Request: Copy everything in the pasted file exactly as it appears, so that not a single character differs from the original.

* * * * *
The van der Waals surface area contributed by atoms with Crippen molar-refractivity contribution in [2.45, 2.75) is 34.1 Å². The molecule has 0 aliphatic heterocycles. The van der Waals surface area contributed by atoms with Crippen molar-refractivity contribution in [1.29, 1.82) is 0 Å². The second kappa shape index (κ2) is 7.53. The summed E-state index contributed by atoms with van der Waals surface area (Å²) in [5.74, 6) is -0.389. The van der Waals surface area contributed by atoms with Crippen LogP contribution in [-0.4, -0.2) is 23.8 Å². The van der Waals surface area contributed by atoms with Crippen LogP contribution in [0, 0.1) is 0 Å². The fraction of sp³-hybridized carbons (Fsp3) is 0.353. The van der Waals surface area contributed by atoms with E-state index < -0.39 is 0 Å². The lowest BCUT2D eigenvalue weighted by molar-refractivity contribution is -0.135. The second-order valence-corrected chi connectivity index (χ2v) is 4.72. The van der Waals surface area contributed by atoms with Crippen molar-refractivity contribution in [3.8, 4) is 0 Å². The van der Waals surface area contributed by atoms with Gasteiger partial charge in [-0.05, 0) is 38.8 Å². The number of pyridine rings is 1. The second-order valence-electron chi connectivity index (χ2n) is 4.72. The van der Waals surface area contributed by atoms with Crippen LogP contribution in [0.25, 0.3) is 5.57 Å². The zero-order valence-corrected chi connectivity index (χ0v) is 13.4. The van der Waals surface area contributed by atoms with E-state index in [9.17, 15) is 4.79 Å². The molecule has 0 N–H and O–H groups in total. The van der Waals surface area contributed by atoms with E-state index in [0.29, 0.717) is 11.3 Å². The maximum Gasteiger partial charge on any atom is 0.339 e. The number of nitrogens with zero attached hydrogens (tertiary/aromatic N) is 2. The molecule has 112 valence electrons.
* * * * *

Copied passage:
The van der Waals surface area contributed by atoms with Crippen molar-refractivity contribution in [2.45, 2.75) is 34.1 Å². The molecule has 0 aliphatic heterocycles. The van der Waals surface area contributed by atoms with Crippen molar-refractivity contribution in [1.29, 1.82) is 0 Å². The second kappa shape index (κ2) is 7.53. The summed E-state index contributed by atoms with van der Waals surface area (Å²) in [5.74, 6) is -0.389. The van der Waals surface area contributed by atoms with Crippen LogP contribution in [-0.4, -0.2) is 23.8 Å². The van der Waals surface area contributed by atoms with Crippen LogP contribution in [0, 0.1) is 0 Å². The fraction of sp³-hybridized carbons (Fsp3) is 0.353. The van der Waals surface area contributed by atoms with E-state index < -0.39 is 0 Å². The lowest BCUT2D eigenvalue weighted by molar-refractivity contribution is -0.135. The second-order valence-corrected chi connectivity index (χ2v) is 4.72. The van der Waals surface area contributed by atoms with Crippen molar-refractivity contribution in [3.8, 4) is 0 Å². The van der Waals surface area contributed by atoms with Gasteiger partial charge in [-0.05, 0) is 38.8 Å². The number of pyridine rings is 1. The second-order valence-electron chi connectivity index (χ2n) is 4.72. The van der Waals surface area contributed by atoms with Crippen LogP contribution in [0.25, 0.3) is 5.57 Å². The zero-order valence-corrected chi connectivity index (χ0v) is 13.4. The van der Waals surface area contributed by atoms with E-state index in [9.17, 15) is 4.79 Å². The molecule has 0 N–H and O–H groups in total. The van der Waals surface area contributed by atoms with E-state index in [0.29, 0.717) is 11.3 Å². The maximum Gasteiger partial charge on any atom is 0.339 e. The number of nitrogens with zero attached hydrogens (tertiary/aromatic N) is 2. The molecule has 112 valence electrons.